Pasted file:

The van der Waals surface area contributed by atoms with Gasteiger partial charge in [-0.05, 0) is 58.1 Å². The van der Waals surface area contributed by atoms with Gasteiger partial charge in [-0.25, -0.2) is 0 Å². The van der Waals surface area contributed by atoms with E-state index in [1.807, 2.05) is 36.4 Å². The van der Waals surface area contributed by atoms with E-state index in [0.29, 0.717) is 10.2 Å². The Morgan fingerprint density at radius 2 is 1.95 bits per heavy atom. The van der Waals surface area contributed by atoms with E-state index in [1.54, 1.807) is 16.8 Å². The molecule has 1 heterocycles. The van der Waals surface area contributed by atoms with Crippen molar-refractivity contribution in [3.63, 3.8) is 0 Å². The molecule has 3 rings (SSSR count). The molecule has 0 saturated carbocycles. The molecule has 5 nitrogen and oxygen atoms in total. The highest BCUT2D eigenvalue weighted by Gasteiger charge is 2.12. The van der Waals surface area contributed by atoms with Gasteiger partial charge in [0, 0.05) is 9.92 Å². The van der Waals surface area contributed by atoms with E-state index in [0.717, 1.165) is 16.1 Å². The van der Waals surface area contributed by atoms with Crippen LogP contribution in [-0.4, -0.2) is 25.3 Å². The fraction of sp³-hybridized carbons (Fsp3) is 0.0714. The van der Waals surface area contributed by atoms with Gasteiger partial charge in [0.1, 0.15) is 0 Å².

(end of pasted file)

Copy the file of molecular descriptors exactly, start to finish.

The van der Waals surface area contributed by atoms with Gasteiger partial charge in [-0.05, 0) is 58.1 Å². The van der Waals surface area contributed by atoms with Gasteiger partial charge in [-0.25, -0.2) is 0 Å². The van der Waals surface area contributed by atoms with E-state index in [1.807, 2.05) is 36.4 Å². The van der Waals surface area contributed by atoms with E-state index in [0.29, 0.717) is 10.2 Å². The Morgan fingerprint density at radius 2 is 1.95 bits per heavy atom. The van der Waals surface area contributed by atoms with E-state index in [1.54, 1.807) is 16.8 Å². The molecule has 1 heterocycles. The van der Waals surface area contributed by atoms with Crippen molar-refractivity contribution in [3.63, 3.8) is 0 Å². The molecule has 3 rings (SSSR count). The molecule has 0 saturated carbocycles. The molecule has 5 nitrogen and oxygen atoms in total. The highest BCUT2D eigenvalue weighted by Gasteiger charge is 2.12. The van der Waals surface area contributed by atoms with Gasteiger partial charge in [0, 0.05) is 9.92 Å². The van der Waals surface area contributed by atoms with E-state index in [0.717, 1.165) is 16.1 Å². The van der Waals surface area contributed by atoms with Crippen LogP contribution in [-0.4, -0.2) is 25.3 Å². The fraction of sp³-hybridized carbons (Fsp3) is 0.0714. The van der Waals surface area contributed by atoms with Gasteiger partial charge in [0.1, 0.15) is 0 Å².